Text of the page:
The ambassadors of Italian craftsmanship

22 March 2024
Written by
Sara Magro

How hotels support this tradition

If sustainability and genius loci are among the top priorities of contemporary high-end hotels, craftsmanship is a very effective tool for expressing them. In fact, some Italian hotels have become ambassadors, supporters, and custodians by employing the best local craftsmen – blacksmiths, carpenters, plasterers – in renovations or by choosing excellent handcrafted products. Today, craftsmanship is present in the windows, activities, and projects of some of our most renowned and elegant hotels.

In 2008, Giovanna Palimodde, owner of Su Gologone, a charming hotel nestled in the mountains of Barbagia, converted the old stables into workshops for local artisans. The initiative then evolved into a brand of fabrics, ceramics, carpets, and handmade embroideries designed by the artistic hotelier herself. Su Gologone has thus become a spokesperson for Barbagia traditions, told by the artisans themselves who take turns at the hotel to show guests, mostly international, how ancient Sardinian crafts are carried out and even teach them. Currently, there are 15 courses focused on wool processing, cork, orbace fabric, and other typical materials.

Bottega Egnazia

The bond with the territory and the local community is a fundamental concept for Borgo Egnazia in Valle d’Itria, the venue of the upcoming G7 (June 13-15). Since its opening in 2010, the proposed vacation style has been that of life in a Puglian village, with many opportunities for square parties, among illuminations, mozzarellas, and freshly made panzerotti, toys made with prickly pear paddles, bijoux with olive pits, dried legumes, acorns. Over the years, owners Aldo and Camilla Melpignano have committed to enhancing and supporting a network of collaborations in the area, which have become increasingly stronger. “Our guests fall in love with the ceramics, embroideries, and decorations they discover at Borgo Egnazia and often ask to meet the artisans who created them, to visit them and bring home a piece of Puglia,” says Aldo. Thus, the workshop was born, a true project of talent research and involvement, and next spring they will present a new association aimed at preserving and promoting the arts, traditions, and history of that corner of Puglia, which has become glamorous thanks to its authenticity.

Courtesy Starhotels

Contemporary patronage is discussed by Elisabetta Fabri, president of Starhotels, to explain the project “La Grande Bellezza-The Dream Factory” born in 2019 in collaboration with two entities dedicated to crafts: Oma of Florence and the Cologni Foundation, which organises the biennial high craftsmanship exhibition Homo Faber in Venice (September 1-30). The initiative includes meetings with masters, exhibitions in the group’s hotels (including the Helvetia & Bristol and the other five-star hotels of the Collection), commissioning of objects designed by famous designers, scholarships, and a biennial award related to hospitality.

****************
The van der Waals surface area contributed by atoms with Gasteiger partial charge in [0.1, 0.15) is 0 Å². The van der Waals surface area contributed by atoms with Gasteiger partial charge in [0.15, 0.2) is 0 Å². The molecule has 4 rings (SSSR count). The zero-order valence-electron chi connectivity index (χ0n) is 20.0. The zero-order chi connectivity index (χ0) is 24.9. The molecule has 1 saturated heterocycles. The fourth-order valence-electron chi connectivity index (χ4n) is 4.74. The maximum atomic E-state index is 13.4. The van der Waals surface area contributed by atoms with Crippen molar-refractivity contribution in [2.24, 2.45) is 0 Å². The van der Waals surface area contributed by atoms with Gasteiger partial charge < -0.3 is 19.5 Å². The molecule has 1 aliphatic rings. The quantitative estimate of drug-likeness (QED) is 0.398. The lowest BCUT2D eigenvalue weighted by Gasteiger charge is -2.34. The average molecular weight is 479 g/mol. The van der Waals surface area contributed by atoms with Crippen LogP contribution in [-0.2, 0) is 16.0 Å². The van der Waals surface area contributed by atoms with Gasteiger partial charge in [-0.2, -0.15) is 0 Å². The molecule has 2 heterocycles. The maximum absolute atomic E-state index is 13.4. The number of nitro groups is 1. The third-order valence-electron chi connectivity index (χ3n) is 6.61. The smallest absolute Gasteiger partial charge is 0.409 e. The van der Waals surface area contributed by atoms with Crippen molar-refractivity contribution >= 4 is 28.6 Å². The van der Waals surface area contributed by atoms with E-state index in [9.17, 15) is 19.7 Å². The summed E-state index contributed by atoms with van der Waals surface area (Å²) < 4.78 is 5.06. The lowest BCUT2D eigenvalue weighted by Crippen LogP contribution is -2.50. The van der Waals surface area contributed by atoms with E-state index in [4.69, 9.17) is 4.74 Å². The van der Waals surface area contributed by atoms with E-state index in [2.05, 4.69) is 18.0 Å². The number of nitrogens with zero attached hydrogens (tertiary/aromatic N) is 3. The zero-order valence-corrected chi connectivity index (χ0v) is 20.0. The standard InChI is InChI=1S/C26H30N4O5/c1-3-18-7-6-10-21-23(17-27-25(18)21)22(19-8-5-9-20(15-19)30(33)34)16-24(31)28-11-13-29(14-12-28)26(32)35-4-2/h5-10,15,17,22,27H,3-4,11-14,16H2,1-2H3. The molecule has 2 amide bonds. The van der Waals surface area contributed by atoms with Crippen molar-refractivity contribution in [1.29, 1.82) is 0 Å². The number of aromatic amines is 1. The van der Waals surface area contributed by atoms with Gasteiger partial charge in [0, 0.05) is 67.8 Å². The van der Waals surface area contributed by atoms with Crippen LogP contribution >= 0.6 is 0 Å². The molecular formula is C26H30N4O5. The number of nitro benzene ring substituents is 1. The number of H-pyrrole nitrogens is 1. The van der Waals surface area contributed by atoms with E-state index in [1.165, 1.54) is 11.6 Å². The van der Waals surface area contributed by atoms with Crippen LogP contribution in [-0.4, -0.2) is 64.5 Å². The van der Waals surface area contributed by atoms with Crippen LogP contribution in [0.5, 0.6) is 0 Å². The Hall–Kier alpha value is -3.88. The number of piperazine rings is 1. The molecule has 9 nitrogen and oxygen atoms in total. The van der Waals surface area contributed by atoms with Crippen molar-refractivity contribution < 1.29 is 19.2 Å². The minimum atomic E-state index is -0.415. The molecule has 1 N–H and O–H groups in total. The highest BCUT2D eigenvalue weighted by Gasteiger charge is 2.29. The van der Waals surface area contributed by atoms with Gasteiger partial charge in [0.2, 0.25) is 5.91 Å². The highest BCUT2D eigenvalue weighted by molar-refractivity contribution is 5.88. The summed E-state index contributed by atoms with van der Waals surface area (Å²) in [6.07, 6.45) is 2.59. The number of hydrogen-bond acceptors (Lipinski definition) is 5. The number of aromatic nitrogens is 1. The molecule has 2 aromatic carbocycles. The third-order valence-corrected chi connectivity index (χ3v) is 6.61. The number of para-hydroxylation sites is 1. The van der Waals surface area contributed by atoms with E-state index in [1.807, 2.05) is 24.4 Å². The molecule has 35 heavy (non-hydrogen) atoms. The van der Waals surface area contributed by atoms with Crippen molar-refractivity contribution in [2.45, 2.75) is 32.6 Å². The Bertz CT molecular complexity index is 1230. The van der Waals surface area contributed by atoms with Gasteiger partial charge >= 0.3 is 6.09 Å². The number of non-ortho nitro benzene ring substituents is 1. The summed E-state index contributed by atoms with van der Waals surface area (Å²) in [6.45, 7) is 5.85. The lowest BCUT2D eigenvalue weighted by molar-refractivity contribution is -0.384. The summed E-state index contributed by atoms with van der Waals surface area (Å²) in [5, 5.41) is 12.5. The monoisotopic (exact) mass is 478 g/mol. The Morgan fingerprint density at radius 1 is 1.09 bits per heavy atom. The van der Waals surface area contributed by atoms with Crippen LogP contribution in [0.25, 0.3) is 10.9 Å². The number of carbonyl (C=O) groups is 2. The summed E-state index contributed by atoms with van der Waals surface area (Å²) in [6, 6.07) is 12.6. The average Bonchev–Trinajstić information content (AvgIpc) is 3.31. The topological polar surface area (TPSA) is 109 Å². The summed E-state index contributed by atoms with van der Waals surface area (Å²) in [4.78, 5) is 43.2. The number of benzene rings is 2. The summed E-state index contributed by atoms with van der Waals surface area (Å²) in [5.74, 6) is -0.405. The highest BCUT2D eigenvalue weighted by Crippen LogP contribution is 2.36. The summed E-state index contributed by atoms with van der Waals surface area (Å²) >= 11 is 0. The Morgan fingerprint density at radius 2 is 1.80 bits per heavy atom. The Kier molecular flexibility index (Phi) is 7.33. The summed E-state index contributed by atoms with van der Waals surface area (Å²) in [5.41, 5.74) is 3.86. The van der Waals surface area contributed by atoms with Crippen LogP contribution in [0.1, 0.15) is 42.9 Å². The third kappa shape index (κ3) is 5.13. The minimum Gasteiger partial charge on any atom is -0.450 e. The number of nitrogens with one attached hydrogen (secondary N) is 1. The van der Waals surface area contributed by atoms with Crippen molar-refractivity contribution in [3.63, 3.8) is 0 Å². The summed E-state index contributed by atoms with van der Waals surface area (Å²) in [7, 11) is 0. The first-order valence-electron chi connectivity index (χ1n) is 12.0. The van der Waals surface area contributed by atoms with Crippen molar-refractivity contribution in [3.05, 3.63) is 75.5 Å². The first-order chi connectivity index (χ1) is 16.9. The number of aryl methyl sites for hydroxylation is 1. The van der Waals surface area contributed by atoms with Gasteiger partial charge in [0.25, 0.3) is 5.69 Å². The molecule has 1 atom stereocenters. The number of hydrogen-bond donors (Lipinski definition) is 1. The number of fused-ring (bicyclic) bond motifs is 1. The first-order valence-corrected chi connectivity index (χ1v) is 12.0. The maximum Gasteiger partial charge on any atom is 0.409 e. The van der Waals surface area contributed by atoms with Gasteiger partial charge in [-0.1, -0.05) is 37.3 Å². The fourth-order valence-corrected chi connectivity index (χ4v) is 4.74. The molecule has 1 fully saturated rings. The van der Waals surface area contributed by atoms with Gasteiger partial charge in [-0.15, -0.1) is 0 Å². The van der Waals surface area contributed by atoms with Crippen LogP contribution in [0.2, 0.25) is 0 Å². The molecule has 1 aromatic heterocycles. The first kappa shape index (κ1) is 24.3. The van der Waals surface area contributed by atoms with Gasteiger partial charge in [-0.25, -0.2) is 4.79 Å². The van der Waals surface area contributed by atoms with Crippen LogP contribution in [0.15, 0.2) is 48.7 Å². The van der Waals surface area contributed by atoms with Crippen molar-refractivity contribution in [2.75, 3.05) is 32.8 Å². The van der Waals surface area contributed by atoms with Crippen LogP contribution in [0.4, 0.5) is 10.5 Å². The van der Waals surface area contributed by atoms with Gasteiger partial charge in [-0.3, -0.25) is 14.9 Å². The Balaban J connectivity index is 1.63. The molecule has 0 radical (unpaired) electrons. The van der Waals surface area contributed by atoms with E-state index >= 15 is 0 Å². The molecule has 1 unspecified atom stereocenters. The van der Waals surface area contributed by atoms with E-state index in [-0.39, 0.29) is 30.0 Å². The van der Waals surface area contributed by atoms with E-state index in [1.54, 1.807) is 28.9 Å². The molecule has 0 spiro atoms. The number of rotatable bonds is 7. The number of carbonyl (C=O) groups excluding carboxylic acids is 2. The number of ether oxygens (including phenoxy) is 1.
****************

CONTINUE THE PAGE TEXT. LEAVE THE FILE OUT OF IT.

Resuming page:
Piccini Courtesy Dario Garofalo

These new forms of philanthropy reveal a change in the role that hotels can (or wish to) play in urban and social fabric. Not only as places to stay or spend luxurious holidays but as active subjects capable of engaging tourists, inviting them to discover workshops, buy local artefacts, and support ancient crafts. It is from these premises that Carlo and Michela Babini, the latest generation of a family of hoteliers for over 80 years, have created The Place of Wonders foundation, which organises tours for guests in the Venetian alleys with stops in an ancient weaving mill, an artistic foundry, an upcycling tailoring shop. Or among the Florentine workshops to participate in the processing of crystal, cashmere, or scagliola (ceramic carving), or even to visit small and unknown museums like the one dedicated to the sculptor Marino Marini, housed in a deconsecrated church. The latest project of The Place of Wonders is the production of a collection of artifacts to be exhibited and sold in the group’s three hotels, Londra Palace in Venice, The Place in Florence, and Borgo dei Conti opening in 2024 in Umbria, to finance scholarships to become goldsmiths at the Lao school (Le Arti Orafe) and glassmakers in the workshops of Alessia Fuga and Marisa Convento.

What happens in high hospitality also reflects on other categories. And the idea of combining tourism and craftsmanship is among the activities of Place of Charme, a group of four-star hotels between Florence and Chianti that offers tours in a leather workshop (in this case also with 3D viewer), meetings with artists, painters, ceramists, sculptors, and goldsmiths.

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